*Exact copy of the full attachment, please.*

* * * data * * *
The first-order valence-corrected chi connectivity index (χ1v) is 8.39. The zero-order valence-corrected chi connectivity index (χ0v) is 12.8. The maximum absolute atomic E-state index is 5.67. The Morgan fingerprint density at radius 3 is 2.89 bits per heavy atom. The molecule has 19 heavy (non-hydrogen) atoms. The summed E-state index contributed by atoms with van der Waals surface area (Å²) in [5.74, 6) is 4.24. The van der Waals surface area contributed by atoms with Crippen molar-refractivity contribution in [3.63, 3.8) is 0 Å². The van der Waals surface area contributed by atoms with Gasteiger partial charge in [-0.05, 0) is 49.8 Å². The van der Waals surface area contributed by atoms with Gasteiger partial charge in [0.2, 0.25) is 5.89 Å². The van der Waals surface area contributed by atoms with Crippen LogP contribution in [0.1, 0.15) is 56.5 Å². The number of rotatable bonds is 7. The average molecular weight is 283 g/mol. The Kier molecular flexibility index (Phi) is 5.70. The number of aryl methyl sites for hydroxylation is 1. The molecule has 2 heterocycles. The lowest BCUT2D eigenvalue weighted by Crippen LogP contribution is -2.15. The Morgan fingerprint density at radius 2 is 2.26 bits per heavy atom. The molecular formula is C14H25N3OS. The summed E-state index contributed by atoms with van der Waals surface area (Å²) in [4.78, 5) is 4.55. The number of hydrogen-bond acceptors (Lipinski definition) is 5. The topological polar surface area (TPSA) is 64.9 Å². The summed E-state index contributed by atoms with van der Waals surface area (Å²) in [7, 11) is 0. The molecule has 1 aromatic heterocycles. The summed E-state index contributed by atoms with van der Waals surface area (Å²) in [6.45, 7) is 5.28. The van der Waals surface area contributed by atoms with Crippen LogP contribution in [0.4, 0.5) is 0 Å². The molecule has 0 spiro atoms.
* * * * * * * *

The first-order valence-corrected chi connectivity index (χ1v) is 8.39. The zero-order valence-corrected chi connectivity index (χ0v) is 12.8. The maximum absolute atomic E-state index is 5.67. The Morgan fingerprint density at radius 3 is 2.89 bits per heavy atom. The molecule has 19 heavy (non-hydrogen) atoms. The summed E-state index contributed by atoms with van der Waals surface area (Å²) in [5.74, 6) is 4.24. The van der Waals surface area contributed by atoms with Crippen molar-refractivity contribution in [3.63, 3.8) is 0 Å². The van der Waals surface area contributed by atoms with Gasteiger partial charge in [-0.05, 0) is 49.8 Å². The van der Waals surface area contributed by atoms with Gasteiger partial charge in [0.2, 0.25) is 5.89 Å². The van der Waals surface area contributed by atoms with Crippen LogP contribution in [0.1, 0.15) is 56.5 Å². The number of rotatable bonds is 7. The average molecular weight is 283 g/mol. The Kier molecular flexibility index (Phi) is 5.70. The number of aryl methyl sites for hydroxylation is 1. The molecule has 2 heterocycles. The lowest BCUT2D eigenvalue weighted by Crippen LogP contribution is -2.15. The Morgan fingerprint density at radius 2 is 2.26 bits per heavy atom. The molecular formula is C14H25N3OS. The summed E-state index contributed by atoms with van der Waals surface area (Å²) in [4.78, 5) is 4.55. The number of hydrogen-bond acceptors (Lipinski definition) is 5. The topological polar surface area (TPSA) is 64.9 Å². The summed E-state index contributed by atoms with van der Waals surface area (Å²) in [7, 11) is 0. The molecule has 1 aromatic heterocycles. The summed E-state index contributed by atoms with van der Waals surface area (Å²) in [6.45, 7) is 5.28. The van der Waals surface area contributed by atoms with Crippen LogP contribution in [0.4, 0.5) is 0 Å². The molecule has 0 spiro atoms.